"Spoof Crosses the Line"
WALK HARD: THE DEWEY COX STORY is a comic spoof of rock-n-roll biopics and documentaries of artists such as Johnny Cash and Bob Dylan. The movie has some knee-slapping laughs, and attempts a redemptive ending for the main character, but the overall prevalence of drug use, sexual promiscuity, foul language, comedic violence and some graphic nudity make it morally unacceptable for most viewers.
Initially, WALK HARD: THE DEWEY COX STORY comes across as a by-the-numbers spoof on the Academy Award-winning Johnny Cash biopic “Walk the Line.” However, once the tragic childhood is established, fictitious rock-n-roller Dewey Cox (CHICAGO’s John C. Reilly) morphs into many other stars such as Roy Orbison and Bob Dylan, spoofing not only the aforementioned film, but the evolution of rock-and-roll through the past five or so decades.
Meant to be an irreverent comedy, “Walk Hard” pulls no punches in poking fun of EVERYTHING — from musical genres, ethnic minorities, Christianity, marriage to parenting, etc., so though the content may be offensive, it’s not to be taken literally. However, parents would most likely want to steer their children away from taking in an eyeful of Dewey Cox’s fast-and-furious lifestyle, which depicts him as a drug-abusing bigamist with a penchant for illicit sex, an aversion to fatherhood (though he has dozens of children by multiple women) and a terrible temper that causes him to repeatedly destroy property.
Where WALK HARD: THE DEWEY COX STORY truly crosses the line is in the amount of full-frontal nudity and drug use. Full LSD trips are shown, marijuana use is practically advocated, and in a scene strongly implying an orgy of musicians and groupies, a close-up of male genitalia is on full display. Additionally, there is some graphic comic violence in which human beings are chopped in half with machetes, only to continue speaking, and a woman is killed by falling out of a window and is then hit on the head by a radio.
The movie attempts to redeem itself, and the character of Dewey Cox, by introducing its June Carter equivalent, Darlene (Jenna Fischer, Emmy-nominated star of TV’s THE OFFICE). Back-lit with a gaudy cross hanging from her neck, Darlene often encourages Dewey to get off the drugs and to straighten out his life. In keeping with the theme, however, Darlene’s faith becomes comic when she portrays the “virgin tease” and wears a bindi shaped like a cross during Dewey’s transcendental meditation phase.
Dewey’s life culminates at an awards ceremony where he sings about his life and the lessons he’s learned, including “love yourself, but not just yourself.” This is after seeking forgiveness and reconciliation from those he’s hurt in the past, including his many children. Too little too late to give this movie a moral worldview, and the prevalence of sex (both in depiction and implication), drugs, and foul language make this a movie with less edification and more trashy comedy than most probably need to see.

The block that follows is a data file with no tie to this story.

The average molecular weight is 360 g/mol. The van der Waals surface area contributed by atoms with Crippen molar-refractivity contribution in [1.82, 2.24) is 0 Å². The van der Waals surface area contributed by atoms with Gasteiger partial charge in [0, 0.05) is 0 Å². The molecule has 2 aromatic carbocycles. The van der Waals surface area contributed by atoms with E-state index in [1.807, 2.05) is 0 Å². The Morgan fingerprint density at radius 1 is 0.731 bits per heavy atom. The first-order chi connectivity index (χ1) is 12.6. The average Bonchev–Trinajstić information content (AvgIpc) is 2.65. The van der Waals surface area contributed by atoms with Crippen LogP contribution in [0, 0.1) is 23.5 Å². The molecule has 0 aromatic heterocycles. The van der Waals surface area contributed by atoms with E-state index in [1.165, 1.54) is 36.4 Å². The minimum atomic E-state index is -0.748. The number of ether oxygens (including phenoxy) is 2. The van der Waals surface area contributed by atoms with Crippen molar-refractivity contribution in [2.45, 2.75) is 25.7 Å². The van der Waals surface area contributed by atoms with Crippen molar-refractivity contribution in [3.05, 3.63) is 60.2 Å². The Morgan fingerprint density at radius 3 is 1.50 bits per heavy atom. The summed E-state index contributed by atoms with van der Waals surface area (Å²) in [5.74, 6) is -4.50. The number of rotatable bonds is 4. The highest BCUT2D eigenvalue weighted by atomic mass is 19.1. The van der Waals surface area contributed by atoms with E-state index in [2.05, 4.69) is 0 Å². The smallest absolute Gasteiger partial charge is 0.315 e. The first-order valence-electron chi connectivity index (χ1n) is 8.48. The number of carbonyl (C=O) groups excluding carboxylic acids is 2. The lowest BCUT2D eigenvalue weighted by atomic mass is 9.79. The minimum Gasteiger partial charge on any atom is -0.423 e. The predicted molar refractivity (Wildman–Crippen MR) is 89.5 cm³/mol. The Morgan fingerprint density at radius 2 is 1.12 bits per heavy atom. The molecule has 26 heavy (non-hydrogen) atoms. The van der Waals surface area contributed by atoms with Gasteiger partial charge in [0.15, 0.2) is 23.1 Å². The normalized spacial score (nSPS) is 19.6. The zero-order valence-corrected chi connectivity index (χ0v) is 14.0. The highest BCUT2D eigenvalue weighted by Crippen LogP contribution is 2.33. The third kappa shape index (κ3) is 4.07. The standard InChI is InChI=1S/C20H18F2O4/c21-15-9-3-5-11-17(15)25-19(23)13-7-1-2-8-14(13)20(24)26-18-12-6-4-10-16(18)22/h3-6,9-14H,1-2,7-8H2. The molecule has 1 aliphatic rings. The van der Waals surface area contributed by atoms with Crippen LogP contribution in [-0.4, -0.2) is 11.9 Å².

(PaPa, Ab, H, FR, Ho, B, O, LLL, VV, SS, NNN, AA, DDD, MM) Strong, somewhat mixed pagan worldview in what is a comical, ironic spoof of musical bio-pics that makes fun of nearly everything but includes some anti-Christian content where faith and a preacher are mocked in a humanist fashion, main character samples Eastern religion and lives life by rule of, “I don’t need anybody,” brief homosexual content, and some moral elements where man abandons family and children but cleans up his act and returns to them later in life, finding some redemption, plus repeated visits by ghosts; 42 obscenities, three strong profanities and one light profanity; strong, slightly bloody but not gory violence includes “comic” accidental slicing of characters in half with machete, woman dies after falling out window and radio hitting her head, comical scenes of fighting and punching, destruction of property, angry man destroys objects in several angry scenes, father tries to kill son, and man has heart attack; strong sexual content includes implied orgy with fully naked people lounging around, depicted sex scene between married couple, adultery and bigamy, very suggestive clothed dancing simulates sex acts; graphic full female and especially full male nudity in implied orgy scene, graphic full male nudity in two other scenes, and shots of upper and rear male and female nudity; alcohol use and drunkenness; very strong drug references include a pro-marijuana message, scenes of implied cocaine and pill use, and substantial time given to two LSD trips, one of which shows man streaking through town in sumo wrestler underwear while evading police and destroying property; and, lying, man marries second woman even though he’s already married, man has multiple illegitimate children, and very bad family models.
WALK HARD: THE DEWEY COX STORY pokes fun at the rock-and-roll lifestyle, depicted in such films as “Walk the Line” and “Ray.” It follows the fictional character of Dewey Cox as he emerges from his troubled childhood to become a troubled artist. Plagued by demons of the past, Dewey achieves early success but leaves his wife and family for a Christian backup singer, Darlene, who doesn’t know he’s married until Dewey’s wife shows up. Darlene leaves him when this happens, and Dewey goes on a downward spiral of sex, drugs and rock and roll. Eventually, he learns the real meaning of life and family after he cleans up his act.
Sadly, the path of Dewey’s life is littered with illicit sex, heavy drug use and prison time. The movie depicts as a man who is a horrible father and husband, neglectful and abusive of those around him and unable to control his temper. Because it’s a spoof, everything is mocked, including Christianity. Overall, Dewey Cox is one character that’s certainly not a good role model for children, nor one that most people of faith and values will find appealing.